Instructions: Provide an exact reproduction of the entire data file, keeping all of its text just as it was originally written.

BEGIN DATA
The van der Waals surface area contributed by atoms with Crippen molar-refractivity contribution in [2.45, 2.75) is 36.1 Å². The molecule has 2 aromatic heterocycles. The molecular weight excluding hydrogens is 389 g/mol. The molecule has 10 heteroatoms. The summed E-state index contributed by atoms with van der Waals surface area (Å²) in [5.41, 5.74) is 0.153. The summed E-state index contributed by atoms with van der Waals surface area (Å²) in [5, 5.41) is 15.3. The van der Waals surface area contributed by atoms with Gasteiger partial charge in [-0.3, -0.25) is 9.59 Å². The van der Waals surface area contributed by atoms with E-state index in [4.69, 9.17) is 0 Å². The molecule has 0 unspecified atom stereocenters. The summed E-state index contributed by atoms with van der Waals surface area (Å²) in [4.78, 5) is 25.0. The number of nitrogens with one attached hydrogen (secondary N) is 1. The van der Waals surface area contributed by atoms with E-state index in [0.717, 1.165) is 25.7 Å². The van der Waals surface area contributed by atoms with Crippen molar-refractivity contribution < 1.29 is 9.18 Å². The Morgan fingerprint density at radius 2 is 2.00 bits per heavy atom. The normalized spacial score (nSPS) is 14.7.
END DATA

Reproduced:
The van der Waals surface area contributed by atoms with Crippen molar-refractivity contribution in [2.45, 2.75) is 36.1 Å². The molecule has 2 aromatic heterocycles. The molecular weight excluding hydrogens is 389 g/mol. The molecule has 10 heteroatoms. The summed E-state index contributed by atoms with van der Waals surface area (Å²) in [5.41, 5.74) is 0.153. The summed E-state index contributed by atoms with van der Waals surface area (Å²) in [5, 5.41) is 15.3. The van der Waals surface area contributed by atoms with Gasteiger partial charge in [-0.3, -0.25) is 9.59 Å². The van der Waals surface area contributed by atoms with E-state index in [4.69, 9.17) is 0 Å². The molecule has 0 unspecified atom stereocenters. The summed E-state index contributed by atoms with van der Waals surface area (Å²) in [4.78, 5) is 25.0. The number of nitrogens with one attached hydrogen (secondary N) is 1. The van der Waals surface area contributed by atoms with E-state index in [0.717, 1.165) is 25.7 Å². The van der Waals surface area contributed by atoms with Crippen molar-refractivity contribution < 1.29 is 9.18 Å². The Morgan fingerprint density at radius 2 is 2.00 bits per heavy atom. The normalized spacial score (nSPS) is 14.7.